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Synesius, A Eulogy of Baldness 17


Mosaic depicting an angel. Museum of Ptolemais. Photo Marco Prins.
Mosaic depicting an angel. Museum of Ptolemais
Synesius of Cyrene (c.370-c.413) was a Neo-Platonic philosopher who became bishop of Ptolemais in the Cyrenaica. He left behind a small corpus of texts that offer much information about daily life in Late Antiquity, about the christianization of the Roman world, and the military crisis at the beginning of the fifth century.

The Eulogy of Baldness shows a lighter side of Synesius, who had a reputation as a sophist. In this text, he defends his baldness against the speech In Praise of Hair by the sophist-philosopher 
Dio Chrysostom. The text is offered here in the translation by A. Fitzgerald. The green four-digit numbers are page numbers of the Migne edition.

1 2 3 4 5 6 7 8 9 10 11 12
13 14 15 16 17 18 19 20 21 22 23 24

[1196] Hair neither makes men terrible nor makes them seem so, unless they be boogies to frighten children with; for we see soldiers, at the moment when they desire to intimidate the enemy, cover their heads with helmets. And the helmet, both in its name and its function, is nothing else than a brazen cranium. And if these are bedecked with horsehair, anyone who has ever put on a helmet must know what this is designed for.[1] But we ought to teach those who do not know that it is behind that they arrange it with hair fixed in rows between the felt lining and the helmet proper, nor could even Hephaestus himself manufacture the curved exterior as a support for hair. Standing as it does, it presents the clearest possible image of baldness, and in this way it is the most terrible of all things that soldiers wear.

Achilles, therefore, says that the Trojans again plucked up courage, not because they no longer saw this horsehair plumes floating in the wind, but - how does he put it?

Because they see not the front of my helmet
flashing near them...[2]

Its shining surface, its smoothness, this precisely would be baldness and a bugbear. And if Achilles had long hair (for this also he asserts), we must remember that he was young, at the age which inclines to sudden anger, a time of life which has not yet reached perfection either of soul or of body. And it is natural that a young man's head should surge with hair, and his heart with wrath. Bus just as anger in the soul is not praised because of Achilles, so in the body hair is not commended as a marvel.

None the less I admit that, as he was born of [the goddess] Thetis, he was by nature the best endowed for the development of every virtue, and I express my belief concerning Achilles that, had he survived, he would not have been without his share both of baldness and of philosophy. When he was young he was in some way versed in music and in medicine, and moreover, he held in so light esteem whatever hair he had, that he purified it and dedicated it to a sacred tomb.[3]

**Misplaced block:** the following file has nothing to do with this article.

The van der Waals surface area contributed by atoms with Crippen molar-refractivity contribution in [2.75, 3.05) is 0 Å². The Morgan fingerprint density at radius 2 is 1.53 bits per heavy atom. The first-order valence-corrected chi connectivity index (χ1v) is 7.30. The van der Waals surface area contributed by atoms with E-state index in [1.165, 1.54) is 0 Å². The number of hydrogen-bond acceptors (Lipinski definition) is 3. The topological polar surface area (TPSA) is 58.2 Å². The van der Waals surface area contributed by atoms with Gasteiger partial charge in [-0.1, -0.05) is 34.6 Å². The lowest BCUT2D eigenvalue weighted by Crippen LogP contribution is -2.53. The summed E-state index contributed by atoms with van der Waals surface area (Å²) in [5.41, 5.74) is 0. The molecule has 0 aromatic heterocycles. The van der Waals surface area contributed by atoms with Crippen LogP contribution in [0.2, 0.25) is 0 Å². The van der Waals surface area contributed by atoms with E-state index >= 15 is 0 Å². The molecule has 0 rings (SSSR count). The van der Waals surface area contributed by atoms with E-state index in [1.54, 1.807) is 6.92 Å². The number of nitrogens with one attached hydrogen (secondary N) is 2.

Then again, Aristoxenus [4] says the very same thing about Socrates, namely that he was rough by nature to the point of anger, and that when overcome by passion he ran the gamut of all unseemliness. Socrates, however, was not yet bald at that time, for he was only twenty-five years of age when Parmenides and Zeno had come to Athens, according to Plato, to see the Panathenaic festival.[5] [1197] If anyone later had spoken of Socrates as harsh or as a long-haired man, I think that the speaker would have raised a great laugh at his own expense amongst those who knew the man, for of all men who had pursued philosophy up to that time, he was at once the baldest, and at the same time the gentlest.

Do not therefore condemn the hero to a head of hair, for at the time to which you refer he was only a springal who, a short time before, had not passed out of adolescence. Moreover, you could instance nothing as a proof that Achilles' hair would have remained until his old age. But I have many things which prove that it would not have remained, namely the case of his father and his grandfather, for I have actually seen their statues. He came from the race of the gods, and what has once been said concerning the form of the gods is sufficient.

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Note 1:
Synesius refers to the felt cap under a helmet.

Note 2:
Homer, Iliad, 16.70-71.

Note 3:
Homer, Iliad, 23.141ff. The tomb was of Patroclos.

Note 4:
Aristoxenus of Tarentum was a pupil of Socrates' disciple Spintharus and Aristotle.

Note 5:
Plato, Parmenides, 127B.
Online 2006 
Revision: 3 December 2006
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